The History of the Deichtorhallen Hamburg


Foto: Conny Hilker

The Deichtorhallen Hamburg is one of the largest exhibition venues for contemporary art and photography in Europe. Its programme focuses on the transgression of boundaries and genres in art and, thanks to its innovative exhibitions, the venue stands as a reliable seismograph of the present day. Two captivating, historic steel and glass buildings dating back to 1911/1913 now provide space for spectacular, large international exhibitions. Since 2011 the two buildings – which span from Hamburg’s Kunstmeile to HafenCity – have been complemented by a separate gallery in Hamburg-Harburg housing the Falckenberg Collection.

Between 1911 and 1914 the Deichtorhallen were built as market halls on the site of the former Berlin Station, counterpart to the Hamburg Station in Berlin. They are one of the few surviving examples of industrial architecture from the transitional period between Art Nouveau and 20th century design. Both halls have an open steel construction: the northern hall consists of three naves and 3,800m2 of floor space, while the southern hall (1,800m2) is a central structure with a lantern roof.

Following their original use as market halls the architect Prof. Josef Paul Leihues undertook the restoration and conversion of both halls into an exhibition centre for art and redesigned the outside spaces.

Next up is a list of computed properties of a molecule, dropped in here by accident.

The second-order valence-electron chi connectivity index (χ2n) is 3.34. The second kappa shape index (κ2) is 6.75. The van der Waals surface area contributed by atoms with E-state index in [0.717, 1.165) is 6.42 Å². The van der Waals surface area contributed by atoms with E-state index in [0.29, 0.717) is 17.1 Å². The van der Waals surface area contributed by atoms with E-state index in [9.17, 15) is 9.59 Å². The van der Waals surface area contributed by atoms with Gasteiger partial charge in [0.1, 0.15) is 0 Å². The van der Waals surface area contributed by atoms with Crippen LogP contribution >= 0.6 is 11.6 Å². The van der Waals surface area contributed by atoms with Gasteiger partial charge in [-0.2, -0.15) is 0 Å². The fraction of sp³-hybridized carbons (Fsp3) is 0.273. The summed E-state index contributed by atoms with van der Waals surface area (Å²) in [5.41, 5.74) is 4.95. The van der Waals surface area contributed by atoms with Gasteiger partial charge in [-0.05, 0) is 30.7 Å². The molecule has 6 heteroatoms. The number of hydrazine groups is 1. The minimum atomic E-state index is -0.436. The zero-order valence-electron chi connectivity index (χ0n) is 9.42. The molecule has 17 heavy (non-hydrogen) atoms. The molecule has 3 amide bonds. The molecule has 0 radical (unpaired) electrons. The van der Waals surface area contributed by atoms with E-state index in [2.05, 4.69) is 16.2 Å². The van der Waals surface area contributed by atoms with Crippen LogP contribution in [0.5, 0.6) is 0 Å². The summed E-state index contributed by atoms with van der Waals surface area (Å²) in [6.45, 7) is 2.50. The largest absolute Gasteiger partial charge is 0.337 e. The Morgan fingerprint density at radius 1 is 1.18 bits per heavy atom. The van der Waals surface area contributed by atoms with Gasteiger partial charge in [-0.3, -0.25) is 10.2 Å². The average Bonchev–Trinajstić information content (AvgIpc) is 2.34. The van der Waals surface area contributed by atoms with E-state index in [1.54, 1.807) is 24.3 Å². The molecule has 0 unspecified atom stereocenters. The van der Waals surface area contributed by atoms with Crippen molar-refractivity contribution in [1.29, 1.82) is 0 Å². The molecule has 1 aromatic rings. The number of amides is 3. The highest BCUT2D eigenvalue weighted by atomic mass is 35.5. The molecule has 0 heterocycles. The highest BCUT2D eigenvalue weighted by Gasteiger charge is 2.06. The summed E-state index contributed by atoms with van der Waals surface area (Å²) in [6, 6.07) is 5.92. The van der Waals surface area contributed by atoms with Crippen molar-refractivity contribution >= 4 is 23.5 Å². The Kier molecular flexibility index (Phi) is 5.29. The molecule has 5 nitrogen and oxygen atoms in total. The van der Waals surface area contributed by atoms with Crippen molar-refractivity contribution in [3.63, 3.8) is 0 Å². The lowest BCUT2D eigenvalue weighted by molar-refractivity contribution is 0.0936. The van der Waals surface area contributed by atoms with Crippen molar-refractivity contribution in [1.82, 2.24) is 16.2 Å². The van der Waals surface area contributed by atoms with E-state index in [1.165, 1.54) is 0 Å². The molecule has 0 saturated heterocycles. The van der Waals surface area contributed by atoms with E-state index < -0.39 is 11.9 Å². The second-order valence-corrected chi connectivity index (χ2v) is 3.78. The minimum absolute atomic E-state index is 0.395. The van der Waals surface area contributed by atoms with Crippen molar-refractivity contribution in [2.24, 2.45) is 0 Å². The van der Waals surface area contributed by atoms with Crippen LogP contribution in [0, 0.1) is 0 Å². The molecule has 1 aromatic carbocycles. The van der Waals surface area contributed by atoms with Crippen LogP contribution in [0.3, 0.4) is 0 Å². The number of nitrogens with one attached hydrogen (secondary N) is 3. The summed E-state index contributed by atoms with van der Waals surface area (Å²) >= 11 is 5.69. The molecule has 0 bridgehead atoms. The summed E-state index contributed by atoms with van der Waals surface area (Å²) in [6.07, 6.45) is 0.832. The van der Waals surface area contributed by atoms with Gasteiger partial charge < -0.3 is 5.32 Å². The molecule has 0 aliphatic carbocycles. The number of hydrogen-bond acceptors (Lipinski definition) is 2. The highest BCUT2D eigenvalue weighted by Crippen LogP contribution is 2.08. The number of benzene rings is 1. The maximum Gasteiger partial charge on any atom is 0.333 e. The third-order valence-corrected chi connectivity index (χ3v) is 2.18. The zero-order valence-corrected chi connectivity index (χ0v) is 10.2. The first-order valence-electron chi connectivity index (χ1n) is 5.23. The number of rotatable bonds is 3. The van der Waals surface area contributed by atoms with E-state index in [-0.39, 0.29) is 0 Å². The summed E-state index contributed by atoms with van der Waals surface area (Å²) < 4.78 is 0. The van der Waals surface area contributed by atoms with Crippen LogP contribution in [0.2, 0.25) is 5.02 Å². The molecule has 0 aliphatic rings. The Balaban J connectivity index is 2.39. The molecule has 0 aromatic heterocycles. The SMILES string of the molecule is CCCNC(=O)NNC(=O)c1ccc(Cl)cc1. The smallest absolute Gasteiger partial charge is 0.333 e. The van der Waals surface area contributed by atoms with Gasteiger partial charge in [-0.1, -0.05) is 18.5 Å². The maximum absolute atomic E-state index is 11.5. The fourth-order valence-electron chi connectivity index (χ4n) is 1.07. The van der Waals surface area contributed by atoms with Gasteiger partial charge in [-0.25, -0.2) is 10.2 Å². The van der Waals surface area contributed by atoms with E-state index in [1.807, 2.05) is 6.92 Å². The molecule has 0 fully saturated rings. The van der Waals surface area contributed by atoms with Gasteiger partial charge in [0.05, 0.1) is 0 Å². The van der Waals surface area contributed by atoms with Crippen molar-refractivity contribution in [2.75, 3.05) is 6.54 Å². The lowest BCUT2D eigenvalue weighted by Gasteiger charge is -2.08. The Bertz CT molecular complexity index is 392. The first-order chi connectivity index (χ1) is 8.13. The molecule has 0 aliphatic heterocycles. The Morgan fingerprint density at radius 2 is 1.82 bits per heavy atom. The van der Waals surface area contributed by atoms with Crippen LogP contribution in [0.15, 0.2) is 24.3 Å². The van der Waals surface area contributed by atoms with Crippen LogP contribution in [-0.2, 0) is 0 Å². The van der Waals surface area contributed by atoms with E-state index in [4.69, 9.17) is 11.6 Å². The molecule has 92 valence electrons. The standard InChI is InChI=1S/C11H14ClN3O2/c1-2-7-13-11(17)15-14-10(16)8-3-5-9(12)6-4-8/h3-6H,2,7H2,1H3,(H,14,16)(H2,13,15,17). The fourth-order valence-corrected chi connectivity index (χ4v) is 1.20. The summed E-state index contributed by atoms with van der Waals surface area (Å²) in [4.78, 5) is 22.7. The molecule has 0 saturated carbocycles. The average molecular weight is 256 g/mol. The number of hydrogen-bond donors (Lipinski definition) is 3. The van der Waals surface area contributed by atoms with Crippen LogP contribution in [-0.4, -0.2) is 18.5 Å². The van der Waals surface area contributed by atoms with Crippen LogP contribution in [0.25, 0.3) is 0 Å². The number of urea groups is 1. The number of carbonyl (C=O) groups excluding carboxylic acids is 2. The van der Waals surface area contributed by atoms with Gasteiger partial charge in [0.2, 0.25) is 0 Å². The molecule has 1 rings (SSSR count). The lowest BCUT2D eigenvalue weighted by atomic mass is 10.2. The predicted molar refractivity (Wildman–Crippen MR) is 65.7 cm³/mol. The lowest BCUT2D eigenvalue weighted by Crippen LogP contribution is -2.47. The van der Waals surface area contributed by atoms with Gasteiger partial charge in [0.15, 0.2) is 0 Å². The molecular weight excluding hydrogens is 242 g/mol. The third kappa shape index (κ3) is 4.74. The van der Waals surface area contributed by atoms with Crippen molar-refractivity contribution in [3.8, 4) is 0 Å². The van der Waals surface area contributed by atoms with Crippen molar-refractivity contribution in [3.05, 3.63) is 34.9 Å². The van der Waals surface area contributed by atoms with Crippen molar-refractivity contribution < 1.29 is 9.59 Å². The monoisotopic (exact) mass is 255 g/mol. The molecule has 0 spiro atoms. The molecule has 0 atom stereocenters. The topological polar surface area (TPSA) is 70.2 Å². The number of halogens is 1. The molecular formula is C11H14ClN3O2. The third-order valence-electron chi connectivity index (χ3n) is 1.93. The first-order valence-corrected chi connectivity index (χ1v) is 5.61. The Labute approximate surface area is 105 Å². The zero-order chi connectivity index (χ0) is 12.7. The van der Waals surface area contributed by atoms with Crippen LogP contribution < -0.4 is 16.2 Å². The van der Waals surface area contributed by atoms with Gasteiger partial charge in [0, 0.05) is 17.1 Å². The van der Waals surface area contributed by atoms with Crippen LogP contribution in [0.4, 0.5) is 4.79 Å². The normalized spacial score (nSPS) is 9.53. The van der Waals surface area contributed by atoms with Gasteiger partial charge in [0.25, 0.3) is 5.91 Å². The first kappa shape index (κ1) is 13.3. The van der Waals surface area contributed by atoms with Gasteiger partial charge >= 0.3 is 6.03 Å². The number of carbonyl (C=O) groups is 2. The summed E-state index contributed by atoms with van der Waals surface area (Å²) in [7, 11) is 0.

The Deichtorhallen were restored with support of the Körber Foundation and are owned by the City of Hamburg. In 1989 they were assigned to a limited liability company: Deichtorhallen-Ausstellungs GmbH. The Deichtorhallen’s international art exhibition programme launched on 9th November 1989 with Harald Szeemann’s exhibition “Einleuchten”.

Over the years the Deichtorhallen Hamburg have developed into an exhibition venue for photography and contemporary art with three institutional mainstays – essentially three galleries under one name. In addition the Deichtorhallen have access to two of Germany’s most significant private collections: The photo collection of F.C. Gundlach has been housed in the Photography House since 2005. In 2011 the Deichtorhallen expanded into a branch in Hamburg-Harburg housing the Falckenberg Collection. This increased the overall presence of the venues by around 10,000 cubic metres.

Since 2009 Prof. Dr Dirk Luckow has held the position of Artistic Director at the Deichtorhallen Hamburg, which he leads together with the Commercial Director Antonius Kaufmann.